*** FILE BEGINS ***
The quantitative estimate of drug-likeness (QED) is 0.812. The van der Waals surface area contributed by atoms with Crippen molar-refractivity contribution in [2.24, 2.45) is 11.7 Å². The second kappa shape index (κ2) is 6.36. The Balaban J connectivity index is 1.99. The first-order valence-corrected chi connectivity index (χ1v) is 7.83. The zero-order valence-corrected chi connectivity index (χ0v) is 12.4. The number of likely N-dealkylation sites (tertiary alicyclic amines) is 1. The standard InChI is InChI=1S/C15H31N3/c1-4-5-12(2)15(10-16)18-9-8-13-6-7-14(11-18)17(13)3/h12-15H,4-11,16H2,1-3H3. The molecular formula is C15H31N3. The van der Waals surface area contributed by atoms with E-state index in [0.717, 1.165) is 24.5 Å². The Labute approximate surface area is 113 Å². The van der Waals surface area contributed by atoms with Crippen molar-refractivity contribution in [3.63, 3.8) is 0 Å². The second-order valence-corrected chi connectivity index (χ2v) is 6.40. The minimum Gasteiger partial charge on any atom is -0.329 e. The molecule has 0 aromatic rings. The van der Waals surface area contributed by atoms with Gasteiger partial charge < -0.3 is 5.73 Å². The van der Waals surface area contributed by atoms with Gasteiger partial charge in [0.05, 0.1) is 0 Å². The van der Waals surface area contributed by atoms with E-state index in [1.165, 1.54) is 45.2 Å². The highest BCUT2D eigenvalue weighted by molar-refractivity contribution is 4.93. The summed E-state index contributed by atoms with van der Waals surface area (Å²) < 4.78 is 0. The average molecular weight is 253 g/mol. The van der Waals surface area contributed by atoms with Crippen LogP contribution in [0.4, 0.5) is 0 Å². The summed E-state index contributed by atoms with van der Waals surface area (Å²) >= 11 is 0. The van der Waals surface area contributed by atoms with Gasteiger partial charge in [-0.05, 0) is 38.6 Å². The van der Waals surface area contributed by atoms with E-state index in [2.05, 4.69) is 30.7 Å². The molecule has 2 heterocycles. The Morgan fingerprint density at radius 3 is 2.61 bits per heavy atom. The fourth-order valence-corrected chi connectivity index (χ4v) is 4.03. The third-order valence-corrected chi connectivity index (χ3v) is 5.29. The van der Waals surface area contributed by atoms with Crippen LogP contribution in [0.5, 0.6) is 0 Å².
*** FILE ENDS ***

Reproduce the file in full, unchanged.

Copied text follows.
The quantitative estimate of drug-likeness (QED) is 0.812. The van der Waals surface area contributed by atoms with Crippen molar-refractivity contribution in [2.24, 2.45) is 11.7 Å². The second kappa shape index (κ2) is 6.36. The Balaban J connectivity index is 1.99. The first-order valence-corrected chi connectivity index (χ1v) is 7.83. The zero-order valence-corrected chi connectivity index (χ0v) is 12.4. The number of likely N-dealkylation sites (tertiary alicyclic amines) is 1. The standard InChI is InChI=1S/C15H31N3/c1-4-5-12(2)15(10-16)18-9-8-13-6-7-14(11-18)17(13)3/h12-15H,4-11,16H2,1-3H3. The molecular formula is C15H31N3. The van der Waals surface area contributed by atoms with E-state index in [0.717, 1.165) is 24.5 Å². The Labute approximate surface area is 113 Å². The van der Waals surface area contributed by atoms with Crippen molar-refractivity contribution in [3.63, 3.8) is 0 Å². The second-order valence-corrected chi connectivity index (χ2v) is 6.40. The minimum Gasteiger partial charge on any atom is -0.329 e. The molecule has 0 aromatic rings. The van der Waals surface area contributed by atoms with Gasteiger partial charge < -0.3 is 5.73 Å². The van der Waals surface area contributed by atoms with Gasteiger partial charge in [0.05, 0.1) is 0 Å². The van der Waals surface area contributed by atoms with E-state index in [1.165, 1.54) is 45.2 Å². The highest BCUT2D eigenvalue weighted by molar-refractivity contribution is 4.93. The summed E-state index contributed by atoms with van der Waals surface area (Å²) < 4.78 is 0. The average molecular weight is 253 g/mol. The van der Waals surface area contributed by atoms with Crippen LogP contribution in [0.4, 0.5) is 0 Å². The summed E-state index contributed by atoms with van der Waals surface area (Å²) >= 11 is 0. The van der Waals surface area contributed by atoms with Gasteiger partial charge in [-0.05, 0) is 38.6 Å². The van der Waals surface area contributed by atoms with E-state index in [2.05, 4.69) is 30.7 Å². The molecule has 2 heterocycles. The Morgan fingerprint density at radius 3 is 2.61 bits per heavy atom. The fourth-order valence-corrected chi connectivity index (χ4v) is 4.03. The third-order valence-corrected chi connectivity index (χ3v) is 5.29. The van der Waals surface area contributed by atoms with Crippen LogP contribution in [0.5, 0.6) is 0 Å².